September 25, 2010
Review - " You Again " - (in theaters) By Roland Hansen
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Directed By: Andy Fickman
Starring: Kristen Bell, Jamie lee Curtis, Odette Yustman, Betty
White, Sigourney Weaver, Victor garber, James Wolk
In 2002, Marni Olivia Olsen “MOO” (Kristen Bell) was the
stereotypical loser in high school. She had braces, acne, flat hair
and an unusually invasive, unavoidable awkwardness of
adolescence. She was brutally bullied by nemesis Joanna “J.J.”
Clark (Odette Yustman), a popular, attractive, mean-spirited
cheerleader. In present day California, Marni is now a successful
PR firm vice president (who is great at speeches but oddly timid
and insecure when it comes to promotions), anxiously returning to
her old home for her brother Will’s (James Wolk) wedding. She’s
thrilled to see her mom Gail (Jamie Lee Curtis), her father Mark
(Victor Garber), her younger brother Ben (Billy Unger) and her
Grandma Bunny (Betty White). But she’s in for a shock when Will’
s fiancée is none other than Joanna, looking prettier, having more
accomplishments and garnering generous approval by Marni’s
family. Gail is also in for a surprise when Joanna’s Aunt Ramona
(Sigourney Weaver) turns out to be her very own best-friend-
turned-enemy from school.
Every superhero needs a nemesis. Villains make our tough guys
tougher, our heroes more heroic, our do-gooders gooder.
They're critical for plot, theme and costume design. Really, if the
Joker hadn't showed up in The Dark Knight, the whole three-hour
movie would've been about Bruce Wayne choosing a new set of
flatware. Gotham City? Try Snoresville.
Sometimes the concept of the nemesis trickles down into reality, too. Most of us can probably remember a nemesis in our
own lives—someone who, for whatever reason, has written "cause misery" next to your name on their bucket list. Their sole
purpose in life seems to be to torment and belittle you, making you feel like a hair in the armpit of humanity.
You Again” takes us back to when we were in high school and had a nemesis that made our high school years fairly
miserable. In her high school years, J.J. filled the role of Marni's nemesis to near perfection: She was Khan to Marni's Kirk,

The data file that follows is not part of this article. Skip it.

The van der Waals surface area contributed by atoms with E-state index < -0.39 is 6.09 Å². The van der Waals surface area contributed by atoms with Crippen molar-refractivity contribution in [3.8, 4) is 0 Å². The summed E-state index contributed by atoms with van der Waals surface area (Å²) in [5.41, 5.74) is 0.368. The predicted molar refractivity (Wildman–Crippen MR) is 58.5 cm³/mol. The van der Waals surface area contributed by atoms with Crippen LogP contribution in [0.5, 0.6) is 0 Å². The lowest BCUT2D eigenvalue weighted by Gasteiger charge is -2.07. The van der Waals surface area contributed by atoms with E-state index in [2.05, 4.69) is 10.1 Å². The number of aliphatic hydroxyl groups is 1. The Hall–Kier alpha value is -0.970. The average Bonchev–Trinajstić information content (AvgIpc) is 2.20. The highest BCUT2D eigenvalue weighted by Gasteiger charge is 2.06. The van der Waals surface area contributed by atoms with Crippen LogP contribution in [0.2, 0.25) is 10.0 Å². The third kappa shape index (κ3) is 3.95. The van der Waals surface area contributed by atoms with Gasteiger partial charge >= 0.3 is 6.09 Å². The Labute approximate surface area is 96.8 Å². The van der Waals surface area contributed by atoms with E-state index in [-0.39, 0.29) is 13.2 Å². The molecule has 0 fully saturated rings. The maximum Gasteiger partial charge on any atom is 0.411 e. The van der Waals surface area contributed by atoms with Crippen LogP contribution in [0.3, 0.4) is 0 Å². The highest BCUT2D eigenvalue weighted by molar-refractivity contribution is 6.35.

Nell to Marni's Laura Ingalls. She was a popular, pretty and insanely wicked girl who gleefully smashed jars of Marni's self-
esteem on the pavement, then jumped up and down on the contents.
Who you are in high school determines who you'll be for the rest of your life, Marni tells a video camera—the recording to be
buried in a time capsule for 50 years. Then she adds, "I seriously hope it's not the case."
Thankfully for Marni, it's not. Eight years later, the girl has become a beautiful, successful woman—a soon-to-be VP in a New
York City public relations firm. Once free of her nemesis, Marni soars. She heads back for her older brother's wedding full of
confidence and —
Wait, who did you say he was marrying?
Joanna was, admittedly, a pill in high school. But after her
parents died, she decided to remake herself into someone
they could be proud of. She went to nursing school,
volunteered for a suicide hotline and became, in her words,
"obsessed with helping children in need." Though Marni
suspects Joanna of putting up a sham to snag her brother,
it's no act. She's changed since high school — perhaps more
Joanna's wealthy, pretentious and condescending Aunt Mona,
meanwhile, is still battling adolescent insecurities. After coming
in second to Gail in high school — at prom, in the school play,
you name it — Mona threw everything she had into turning
herself into a powerful hotel magnate. Now she thinks she
wants to rub Gail's face in her success, but in reality, all Mona
really wants is a hug and some reconciliation.
And that's what this movie is all about in the end: reconciling with the past and making peace with the people who have (or
you think have) done you wrong. The core lesson is that we can change for the better if we allow ourselves to.
"You can't control the things that happen to you," Marni tells us as the film begins, "but you can control how you react to
Marni has to relearn her own lesson during the course of You Again. The good news: she does. The better news: We might
learn a thing or two from this bit of cinema as well — and laugh as we do so.
You Again is not groundbreaking art, perhaps. But it is surprisingly funny and startlingly sweet. And I say that as a movie
lover, a movie critic and a curse-counting curmudgeon. If this film had been made when I was a kid 30 or 35 years ago, it
would have probably earned a G rating — right alongside the likes of Freaky Friday and Herbie Goes to Monte Carlo.
Most reviewers weren’t especially kind toward “You Again.”
I enjoyed it because when I bought my movie ticket I didn’t
expect to see something on the scale of “Anna Karenina”
or “Sense and Sensability.” I just expected to see a nice,
fun movie without any car chases and explosions. It’s hard
to find a movie without lots of that anymore.
And then just to show that life never really changes
irregardless of what generation you’re from, the doorbell
rings and Grandma Bunny goes to the door and there is
HER nemesis from high school, Cloris Leachman. It seems
our lives never change from generation to generation even
if we think we have evolved.